Making one plus one equal three or even more, that is what synergy is about. Basically, synergizing is a combination of thinking win/win and understanding the other. Covey adds one aspect to these earlier discussed habits: we need to understand, seek and appreciate the differences. 3 things you need to keep in mind to synergize Your worldview is not objective. Everyone has different experiences and these experiences shape how we view the world. Realizing this is the case for your worldview too is necessary for creating synergy. Be different. New perspectives and insights can cause your worldview to change. If someone thinks exactly like you it is hard to achieve new insights through conversation. If you and your colleague or friend have different points of view it is worthwhile to understand where the differences come from. Appreciate the difference. Besides recognizing the other has a different point of view also appreciate this other perspective. The other must have good reasons to think this way, so try to understand and learn from him. Ask why the other is choosing his position instead of assuming his position to be nonsense beforehand. A limitation I would like to add Covey suggests that differences are not logical, they are psychological. I suppose this means you and I have different experiences and hence see the world differently. There is a more philosophical and deeper problem behind different experiences that might partly go together with this idea, but also complicates it. There are a few questions we will never be capable of answering. An easy example is the question whether God exists or not. We cannot prove he does, neither can we prove he does not. But you have an idea about that, just like...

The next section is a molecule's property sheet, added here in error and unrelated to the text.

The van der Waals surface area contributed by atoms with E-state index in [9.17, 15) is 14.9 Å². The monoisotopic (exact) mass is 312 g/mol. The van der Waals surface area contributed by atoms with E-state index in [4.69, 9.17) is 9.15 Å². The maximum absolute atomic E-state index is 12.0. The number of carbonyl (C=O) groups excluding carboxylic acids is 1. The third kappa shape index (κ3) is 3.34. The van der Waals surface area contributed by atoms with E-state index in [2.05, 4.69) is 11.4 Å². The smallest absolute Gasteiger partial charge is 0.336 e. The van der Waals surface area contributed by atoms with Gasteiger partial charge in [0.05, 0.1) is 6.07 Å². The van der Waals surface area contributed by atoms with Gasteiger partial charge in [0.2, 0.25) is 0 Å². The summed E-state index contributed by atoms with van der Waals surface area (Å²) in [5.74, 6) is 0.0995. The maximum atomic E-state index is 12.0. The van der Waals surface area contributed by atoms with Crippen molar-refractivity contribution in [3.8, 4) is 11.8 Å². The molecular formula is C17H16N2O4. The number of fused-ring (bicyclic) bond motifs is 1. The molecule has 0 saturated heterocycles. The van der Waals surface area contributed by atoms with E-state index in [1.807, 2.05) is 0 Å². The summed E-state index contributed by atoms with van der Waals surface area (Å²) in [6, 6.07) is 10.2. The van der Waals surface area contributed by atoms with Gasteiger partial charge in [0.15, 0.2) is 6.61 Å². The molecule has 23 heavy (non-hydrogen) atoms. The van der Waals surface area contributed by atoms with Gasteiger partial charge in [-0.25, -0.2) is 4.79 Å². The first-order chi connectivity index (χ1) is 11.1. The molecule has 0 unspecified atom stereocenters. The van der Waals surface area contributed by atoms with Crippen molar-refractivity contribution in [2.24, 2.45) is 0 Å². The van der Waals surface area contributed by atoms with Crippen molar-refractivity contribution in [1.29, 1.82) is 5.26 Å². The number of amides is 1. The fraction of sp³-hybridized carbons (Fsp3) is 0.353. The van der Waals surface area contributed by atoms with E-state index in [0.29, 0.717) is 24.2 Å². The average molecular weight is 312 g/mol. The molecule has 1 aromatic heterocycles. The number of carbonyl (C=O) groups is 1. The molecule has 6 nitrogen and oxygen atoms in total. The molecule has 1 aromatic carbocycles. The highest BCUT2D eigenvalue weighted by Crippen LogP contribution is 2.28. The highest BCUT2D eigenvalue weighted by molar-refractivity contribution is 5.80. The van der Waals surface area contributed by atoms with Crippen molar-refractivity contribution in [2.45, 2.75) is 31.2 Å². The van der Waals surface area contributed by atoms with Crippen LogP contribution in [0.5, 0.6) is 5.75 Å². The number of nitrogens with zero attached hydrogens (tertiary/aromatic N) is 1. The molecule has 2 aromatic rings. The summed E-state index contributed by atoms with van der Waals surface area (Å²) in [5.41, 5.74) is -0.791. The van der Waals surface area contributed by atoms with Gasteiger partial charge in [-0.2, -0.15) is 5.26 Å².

Covey #5 – Seek first to understand, then to be understood...